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By David Gollust
State Department
02 January 2008

The State Department says the United States is engaged in a wide-ranging diplomatic effort to try to end election-related political violence in Kenya. U.S. officials are making direct appeals to President Mwai Kibaki and opposition chief Raila Odinga, and are urging Kenya's neighbors to do the same. VOA's David Gollust reports from the State Department.

Opposition supporters raise machetes and sticks next to a poster of opposition leader Raila Odinga,  during riots in the Mathare slum in Nairobi, 2 Jan 2008
Opposition supporters raise machetes and sticks next to a poster of opposition leader Raila Odinga,  during riots in the Mathare slum in Nairobi, 2 Jan 2008
The Bush administration is trying not to take sides in the Kenya election dispute. But is trying to maximize pressure on both sides to reach an accommodation and end post-election violence that has killed more that 300 people and threatens to split one of Africa's most stable countries along ethnic lines.

After a telephone conversation late Tuesday with British Foreign Secretary David Milliband, Secretary of State Condoleezza Rice and her British counterpart issued a joint statement calling on all Kenyan political leaders to "engage in a spirit of compromise that puts the democratic interests of Kenya first."

Rice followed that up Wednesday with a direct telephone appeal to Kenyan opposition leader Raila Odinga, and scheduled a similar call to President Kibaki. State Department Spokesman Sean McCormack said she was asking both to do everything they possibly can to come to some reconciliation and end the political tensions that have given rise to violence.

"What needs to happen now is that within the confines of Kenyan democracy, and their laws and constitution, that you have a political settlement of this," he said. "Surely, while the differences may be great between these two political parties and these two individuals, they can on behalf of their country and in the best interests of their country, come up with a political settlement."

McCormack said U.S. diplomats are also urging Kenya's neighbors and the African Union to intercede, so that the two leaders "feel the pressure from all sides" to make an accommodation.

Early returns from the December 27 presidential vote had shown opposition leader Odinga in the lead. Violence broke out during the weekend after voting tallies were mysteriously delayed in key districts, and election authorities declared Mr. Kibaki the winner.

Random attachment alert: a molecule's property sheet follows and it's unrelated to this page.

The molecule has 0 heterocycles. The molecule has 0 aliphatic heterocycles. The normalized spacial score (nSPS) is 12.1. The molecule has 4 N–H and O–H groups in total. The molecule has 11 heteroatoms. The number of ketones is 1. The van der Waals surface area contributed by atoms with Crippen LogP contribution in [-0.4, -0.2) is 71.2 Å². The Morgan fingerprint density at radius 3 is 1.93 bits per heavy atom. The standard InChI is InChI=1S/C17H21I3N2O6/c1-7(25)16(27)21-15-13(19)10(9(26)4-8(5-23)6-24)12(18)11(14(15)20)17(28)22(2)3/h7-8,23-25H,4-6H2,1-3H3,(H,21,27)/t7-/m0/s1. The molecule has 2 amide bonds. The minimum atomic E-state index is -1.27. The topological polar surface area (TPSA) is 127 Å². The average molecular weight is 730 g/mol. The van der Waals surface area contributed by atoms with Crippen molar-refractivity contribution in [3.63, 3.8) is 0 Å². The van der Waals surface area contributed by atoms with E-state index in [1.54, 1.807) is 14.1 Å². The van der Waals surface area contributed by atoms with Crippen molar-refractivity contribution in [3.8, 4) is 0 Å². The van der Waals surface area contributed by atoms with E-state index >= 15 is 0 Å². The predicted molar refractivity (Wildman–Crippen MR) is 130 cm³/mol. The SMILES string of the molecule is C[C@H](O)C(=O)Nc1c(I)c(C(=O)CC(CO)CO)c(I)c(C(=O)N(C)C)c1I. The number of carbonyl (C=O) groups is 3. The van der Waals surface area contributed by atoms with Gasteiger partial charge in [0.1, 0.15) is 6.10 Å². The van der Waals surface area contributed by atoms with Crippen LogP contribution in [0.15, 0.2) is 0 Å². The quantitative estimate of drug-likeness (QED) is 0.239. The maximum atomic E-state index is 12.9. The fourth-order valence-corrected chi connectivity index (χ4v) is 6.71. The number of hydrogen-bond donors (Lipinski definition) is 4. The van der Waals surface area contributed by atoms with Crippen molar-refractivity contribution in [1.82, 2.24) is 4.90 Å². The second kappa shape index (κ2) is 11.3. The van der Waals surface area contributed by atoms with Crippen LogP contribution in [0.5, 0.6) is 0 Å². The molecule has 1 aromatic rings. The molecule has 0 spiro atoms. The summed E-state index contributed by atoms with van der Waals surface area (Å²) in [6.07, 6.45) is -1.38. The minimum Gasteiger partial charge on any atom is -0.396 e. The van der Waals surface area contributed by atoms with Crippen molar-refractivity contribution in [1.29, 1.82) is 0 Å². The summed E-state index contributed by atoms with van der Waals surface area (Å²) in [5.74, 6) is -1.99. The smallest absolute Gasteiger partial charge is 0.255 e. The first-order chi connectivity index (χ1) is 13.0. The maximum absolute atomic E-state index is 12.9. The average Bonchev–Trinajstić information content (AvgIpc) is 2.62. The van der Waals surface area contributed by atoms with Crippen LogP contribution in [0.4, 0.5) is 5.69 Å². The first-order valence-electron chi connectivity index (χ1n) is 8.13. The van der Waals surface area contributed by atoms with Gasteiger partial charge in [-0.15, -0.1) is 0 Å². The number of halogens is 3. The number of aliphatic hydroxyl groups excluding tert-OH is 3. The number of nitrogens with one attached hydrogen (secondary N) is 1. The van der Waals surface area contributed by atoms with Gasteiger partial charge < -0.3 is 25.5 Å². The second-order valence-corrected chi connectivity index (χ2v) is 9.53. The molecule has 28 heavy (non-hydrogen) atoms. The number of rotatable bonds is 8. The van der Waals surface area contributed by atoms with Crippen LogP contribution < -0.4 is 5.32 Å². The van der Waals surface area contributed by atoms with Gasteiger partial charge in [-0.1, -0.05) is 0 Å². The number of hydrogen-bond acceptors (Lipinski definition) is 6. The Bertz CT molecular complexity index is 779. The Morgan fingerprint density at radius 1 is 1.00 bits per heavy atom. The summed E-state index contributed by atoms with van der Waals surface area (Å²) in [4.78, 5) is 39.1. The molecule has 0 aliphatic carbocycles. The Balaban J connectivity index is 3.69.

The State Department Sunday congratulated the president on his apparent re-election but later rescinded the comment as European Union and other observers reported irregularities in the vote-count.

Under questioning Wednesday, McCormack declined to say whether the United States recognizes a Kibaki victory and said if there was manipulation of the vote-count, authorities need to deal with it in accordance with Kenyan laws.

"The Kenyan political process has unfolded as it will," he said. "It is not for us to play a role as a supra-electoral commission or try to play a judicial role in this particular matter. We are where we are, and what is most urgent right now is that there be some political steps, within the political arena, to try to bridge differences to stop this killing."

McCormack said while the United States supports the right of political expression, it is not for him to say whether the mass rally planned by opposition leader Odinga in Nairobi Thursday should be held. The Kibaki government says it has banned the gathering for security reasons.

The State Department issued a notice Monday urging American travelers to Kenya to strongly consider the risks of visiting there because of the "volatile" situation.

McCormack however said the U.S. embassy in Nairobi was open for business Wednesday and will review the security situation day-by-day.

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